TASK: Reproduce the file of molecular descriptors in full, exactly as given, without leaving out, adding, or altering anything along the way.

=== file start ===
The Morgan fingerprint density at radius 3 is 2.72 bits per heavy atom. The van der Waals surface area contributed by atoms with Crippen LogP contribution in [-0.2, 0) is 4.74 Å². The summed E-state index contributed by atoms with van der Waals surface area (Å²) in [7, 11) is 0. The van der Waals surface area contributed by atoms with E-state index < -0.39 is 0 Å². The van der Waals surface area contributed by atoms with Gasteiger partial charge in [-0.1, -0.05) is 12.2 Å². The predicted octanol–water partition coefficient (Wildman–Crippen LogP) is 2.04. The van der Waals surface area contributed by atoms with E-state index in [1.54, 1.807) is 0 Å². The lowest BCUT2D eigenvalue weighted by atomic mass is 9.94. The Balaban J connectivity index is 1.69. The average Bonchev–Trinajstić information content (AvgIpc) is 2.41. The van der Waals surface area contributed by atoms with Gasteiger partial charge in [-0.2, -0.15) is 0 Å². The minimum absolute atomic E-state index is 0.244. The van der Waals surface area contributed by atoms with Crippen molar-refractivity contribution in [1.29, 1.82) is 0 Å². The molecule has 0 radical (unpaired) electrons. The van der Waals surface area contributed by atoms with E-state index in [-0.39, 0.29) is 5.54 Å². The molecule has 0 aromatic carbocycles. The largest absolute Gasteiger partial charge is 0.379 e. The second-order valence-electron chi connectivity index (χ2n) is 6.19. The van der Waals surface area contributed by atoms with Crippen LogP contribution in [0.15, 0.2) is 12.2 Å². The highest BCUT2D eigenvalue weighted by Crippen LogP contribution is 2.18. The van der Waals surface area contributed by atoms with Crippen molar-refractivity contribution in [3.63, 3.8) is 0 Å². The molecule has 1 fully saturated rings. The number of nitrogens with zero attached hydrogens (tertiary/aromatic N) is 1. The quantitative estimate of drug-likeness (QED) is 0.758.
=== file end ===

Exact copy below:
The Morgan fingerprint density at radius 3 is 2.72 bits per heavy atom. The van der Waals surface area contributed by atoms with Crippen LogP contribution in [-0.2, 0) is 4.74 Å². The summed E-state index contributed by atoms with van der Waals surface area (Å²) in [7, 11) is 0. The van der Waals surface area contributed by atoms with E-state index < -0.39 is 0 Å². The van der Waals surface area contributed by atoms with Gasteiger partial charge in [-0.1, -0.05) is 12.2 Å². The predicted octanol–water partition coefficient (Wildman–Crippen LogP) is 2.04. The van der Waals surface area contributed by atoms with E-state index in [1.54, 1.807) is 0 Å². The lowest BCUT2D eigenvalue weighted by atomic mass is 9.94. The Balaban J connectivity index is 1.69. The average Bonchev–Trinajstić information content (AvgIpc) is 2.41. The van der Waals surface area contributed by atoms with Gasteiger partial charge in [-0.2, -0.15) is 0 Å². The minimum absolute atomic E-state index is 0.244. The van der Waals surface area contributed by atoms with Crippen molar-refractivity contribution in [1.29, 1.82) is 0 Å². The molecule has 0 radical (unpaired) electrons. The van der Waals surface area contributed by atoms with E-state index in [-0.39, 0.29) is 5.54 Å². The molecule has 0 aromatic carbocycles. The largest absolute Gasteiger partial charge is 0.379 e. The second-order valence-electron chi connectivity index (χ2n) is 6.19. The van der Waals surface area contributed by atoms with Crippen LogP contribution in [0.15, 0.2) is 12.2 Å². The highest BCUT2D eigenvalue weighted by Crippen LogP contribution is 2.18. The van der Waals surface area contributed by atoms with Crippen molar-refractivity contribution in [3.63, 3.8) is 0 Å². The molecule has 1 fully saturated rings. The number of nitrogens with zero attached hydrogens (tertiary/aromatic N) is 1. The quantitative estimate of drug-likeness (QED) is 0.758.